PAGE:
Experimental approaches to study the genetic basis of human biology have always been challenging. Functional genomics approaches (presented by L. Quintana-Murci) and ‘humanized’ mouse models (used by W. Enard) allow to explore human biology and genetics. These approaches identify genes and mutations associated with human evolution, pertaining to resistance to diseases or the emergence of enhanced cognitive skills such as speech.
- Role of constraints and biases
The production of particular novel variants within populations can be facilitated, or prevented, because of specific biases or constraints, respectively. These biases and constraints can operate at the genetic (or even genomic) level, or at the developmental level. M. Joron illustrated how chromosomal inversions including genes responsible for the formation of butterflies’ wing coloration patterns prevent recombination within this region and therefore maintain distinct color morphs in natural populations. In contrast, M. Manceau showed how developmental processes produce preformed landmarks that can be used as canvas to create novel coloration patterns.
- Adaptation to different environments
Organisms can respond relatively quickly to changes in the environment in which they live. R. Sommer illustrated and dissected how nematode worms have evolved a plastic response to produce two types of morphs with different mouth architectures in response to different conditions. P. Rainey showed how multicellularity can quickly evolve, in bacteria, when ‘forced’ to cooperate to survive adverse conditions, offering a plausible scenario for metazoan evolution driven by ecological and selective pressures.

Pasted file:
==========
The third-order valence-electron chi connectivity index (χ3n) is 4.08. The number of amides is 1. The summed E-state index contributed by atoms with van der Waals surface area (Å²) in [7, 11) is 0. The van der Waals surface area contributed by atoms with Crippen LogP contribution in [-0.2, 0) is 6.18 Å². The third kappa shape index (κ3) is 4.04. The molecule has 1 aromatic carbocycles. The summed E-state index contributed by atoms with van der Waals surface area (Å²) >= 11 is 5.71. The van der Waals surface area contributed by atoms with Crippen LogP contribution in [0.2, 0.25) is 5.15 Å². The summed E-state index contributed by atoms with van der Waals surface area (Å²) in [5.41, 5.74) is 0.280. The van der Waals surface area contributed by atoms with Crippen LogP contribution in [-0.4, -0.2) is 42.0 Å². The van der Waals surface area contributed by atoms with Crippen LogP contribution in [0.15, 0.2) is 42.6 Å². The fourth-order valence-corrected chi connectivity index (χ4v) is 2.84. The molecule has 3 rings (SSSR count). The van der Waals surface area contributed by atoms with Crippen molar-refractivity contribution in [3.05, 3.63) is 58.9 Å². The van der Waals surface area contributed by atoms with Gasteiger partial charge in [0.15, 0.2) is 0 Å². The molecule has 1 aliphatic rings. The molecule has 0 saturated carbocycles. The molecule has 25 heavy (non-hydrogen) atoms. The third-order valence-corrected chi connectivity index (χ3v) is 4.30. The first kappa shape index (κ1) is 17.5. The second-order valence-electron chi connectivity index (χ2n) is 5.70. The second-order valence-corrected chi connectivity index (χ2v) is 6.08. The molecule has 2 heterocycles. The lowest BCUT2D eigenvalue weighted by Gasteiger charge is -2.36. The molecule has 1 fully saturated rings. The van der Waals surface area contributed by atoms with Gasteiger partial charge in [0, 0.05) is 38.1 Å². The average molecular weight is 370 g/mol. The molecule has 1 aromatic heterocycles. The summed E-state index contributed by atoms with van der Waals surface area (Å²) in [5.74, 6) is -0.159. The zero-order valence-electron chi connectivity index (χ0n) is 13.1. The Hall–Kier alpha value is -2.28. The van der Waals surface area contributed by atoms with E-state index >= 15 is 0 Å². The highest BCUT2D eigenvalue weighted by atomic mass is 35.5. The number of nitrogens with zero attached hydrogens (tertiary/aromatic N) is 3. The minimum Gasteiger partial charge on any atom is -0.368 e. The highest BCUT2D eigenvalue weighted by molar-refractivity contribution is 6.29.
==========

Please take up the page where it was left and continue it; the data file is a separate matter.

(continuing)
- Evolution of behavior
The evolution of novel behaviors is still largely mysterious. Addressing this question certainly requires a profound understanding of neural circuits and the gene networks that build them and impart their function. I. Grunwald-Kadow illustrated how this understanding can help our understanding of the evolution of behaviors as essential as feeding and egg laying. In a complementary manner. B. Prud’homme explored the genetic and neuronal basis of an invasive pest fruit fly species that has evolved a novel egg laying preference.
In conclusion, this seminar enlightened several trends that emerged through the comparison of the different presentations. First, it’s becoming increasingly feasible to identify the genes and the changes in these genes involved in evolutionary divergence. In turn, this has revealed that the genetic route of evolutionary changes is somewhat predictable, following identifiable and understandable paths of least resistance, the one that produce a phenotypic modification with a minimal number of genetic changes. Second, the course of evolution is surprisingly repetitive, with similar transitions having occurred multiple times in response to similar environmental conditions. This amount of repeatability in evolution appears surprising, especially in the face of the seemingly endless diversity in the natural world.
The seminar illustrated the necessity and the value to extend the interactions among various communities of biologists that address evolutionary questions from different perspectives and using various model systems. Meetings such as this one are superb opportunities for this!